Last week, I met the next chief minister of Madhya Pradesh. His name is Alok Agarwal, an IIT alumnus who has been working assiduously and quietly in social service for two decades or more. Call him an Arvind Kejriwal without the drama. Indeed, they call him the second brand of the Aam Aadmi Party. I had never heard of Alok till a few weeks ago when some AAP people asked me to meet with him; neither did I have any idea that AAP had a presence in Madhya Pradesh. But they do—over 150,000 members, of which 30,000 are booth level volunteers—and are gearing up to increase their on-ground presence for the assembly elections in November. As part of this process, they have been talking to the people, understanding their concerns and explaining the excellent work the AAP government has been doing in Delhi; their outreach has been quite successful to where the local media—Bhopal-based Star Samachar, for instance (March 30)—acknowledge AAP and Alok as one of three possible options for the MP Assembly, the other two, of course, being the BJP, which has been incumbent for 15 years, and the Congress.
That the people are fed up with the BJP is obvious, not just locally, where there has been no meaningful development, but nationally as well, where in its desperation, the party seems to be ever more aggressively trying to shred the fabric of the nation. Fortunately, poor and deprived though most Indians may be, Indian democracy is far too strong to be destroyed. Witness the increasing dissatisfaction on the streets, on social media and in corporate suites. The rallying cry for 2019 is already—with no insult to the Swedish multinational—ABB, Anybody But BJP. With this belief, when I met Alok, I told him that all non-BJP entities need to come together to bring down the current horrifying temperature in the country. Quietly and confidently, he explained to me the situation on the ground in Madhya Pradesh, where people are completely done with the BJP, but are also tired of the Congress, which has five state-level leaders all jockeying for power. The Samajwadi Party is trying for an opening there, but has had very limited success. “The AAP, on the other hand, has found extraordinarily fertile ground, particularly when they talk about their successes in Delhi,” he added.
What success, I asked. “Well”, he said, “let’s talk about education. First off, in Delhi we have increased the budget for education to `40,000 crore over four years, which is 22% of the state budget; the average for other states is around 16%. We have been able to make this increase because of several continuing initiatives—for instance, eliminating corruption in all government contracts; lowering/rationalising of taxes, leading to increased compliance, etc, and investing the savings back into the budget. As a result, our annual budget is up from `32,000 crore in 2015 to `53,000 crore today.” “The money is being used to (1) improve infrastructure—we have created 54 model schools, where the infrastructure is comparable with the best private schools; 13 of them even have swimming pools; (2) building capacity of teaching staff and principals; (3) making school administrations more accountable and, (4) of course, improving learning outcomes. It is a big job, but we are already seeing some impact—in 2016-17, for the first time in several years, school enrolments stopped falling, and we have recently even seen students shifting from private schools to the state schools in some areas,” he elaborated. A more detailed report is available on https://aamaadmiparty.org/undertanding-delhis-education-revolution/. “Then there is the work we are doing in healthcare. In addition to our direct outreach in schools and homes (screening of health/nutrition, vitamin supplements, immunisation, etc), our mohalla clinics are working extremely well. About 160 mohalla clinics have been set up and, in 2017, 32 lakh Delhiites used their services—that’s 16% of the population. We have much more to do—our target is to set up a total of 1,000 such clinics—and it is heartening to see other states (Telangana, Andhra Pradesh and Karnataka) following our lead in using this model for health services delivery.”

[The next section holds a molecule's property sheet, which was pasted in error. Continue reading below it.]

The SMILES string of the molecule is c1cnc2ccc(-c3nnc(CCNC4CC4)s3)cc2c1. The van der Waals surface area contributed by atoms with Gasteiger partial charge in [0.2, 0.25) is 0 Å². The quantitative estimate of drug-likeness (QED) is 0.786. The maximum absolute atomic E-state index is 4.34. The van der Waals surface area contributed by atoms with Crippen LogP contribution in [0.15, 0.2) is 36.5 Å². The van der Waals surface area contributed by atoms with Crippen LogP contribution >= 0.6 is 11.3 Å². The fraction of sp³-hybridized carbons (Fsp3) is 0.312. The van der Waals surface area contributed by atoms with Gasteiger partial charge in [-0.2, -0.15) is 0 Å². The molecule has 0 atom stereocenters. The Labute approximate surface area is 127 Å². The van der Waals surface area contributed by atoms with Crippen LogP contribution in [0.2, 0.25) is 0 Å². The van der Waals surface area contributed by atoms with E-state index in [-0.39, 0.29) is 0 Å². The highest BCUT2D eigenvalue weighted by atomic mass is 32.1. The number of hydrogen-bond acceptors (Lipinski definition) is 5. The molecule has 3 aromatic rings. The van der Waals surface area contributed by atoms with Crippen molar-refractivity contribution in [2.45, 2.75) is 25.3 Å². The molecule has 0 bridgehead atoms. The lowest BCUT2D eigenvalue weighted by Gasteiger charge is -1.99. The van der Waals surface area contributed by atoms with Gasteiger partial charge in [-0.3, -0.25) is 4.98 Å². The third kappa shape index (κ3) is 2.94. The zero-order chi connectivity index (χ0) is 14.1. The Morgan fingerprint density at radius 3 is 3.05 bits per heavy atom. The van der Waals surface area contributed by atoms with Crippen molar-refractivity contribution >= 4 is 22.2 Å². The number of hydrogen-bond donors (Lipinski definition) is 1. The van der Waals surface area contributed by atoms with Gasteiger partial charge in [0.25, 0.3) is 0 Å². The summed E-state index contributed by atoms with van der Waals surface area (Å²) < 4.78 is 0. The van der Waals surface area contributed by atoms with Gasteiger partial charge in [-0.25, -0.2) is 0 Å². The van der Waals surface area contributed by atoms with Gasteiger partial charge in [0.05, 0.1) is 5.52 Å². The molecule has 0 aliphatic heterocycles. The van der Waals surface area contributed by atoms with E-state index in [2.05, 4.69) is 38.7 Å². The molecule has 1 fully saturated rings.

Enough, I said, reeling with all the information. He said, “there is more, much more—bijli, paani, roads, transportation, social welfare, urban infrastructure, arts and culture. We are implementing programmes in all these areas that are already improving the life of the people—particularly the poorest—in Delhi, and there are many more initiatives that we are developing. And, it is these experiences and stories that have the people in Madhya Pradesh excited.” But don’t you think the AAP would be spreading itself too thin? “We have our own team, our own volunteers in MP, and, while we plan to contest from all 223 seats, we are focusing on about 150 seats where we believe we can win,” he said. How many women candidates will you have? On this question, he said, “we don’t have any reserved seats for anyone—we will field the best person we can find from each constituency, but given who we are and how we operate, I’m sure we will have a much higher percentage of women candidates than any other political party.” “What we need is your help to raise our profile among people who can support us with resources.” So, boys and girls, if you want to sustain and develop a corruption-free government in India, log on to www.aamaadmiparty.org and help in any way you can.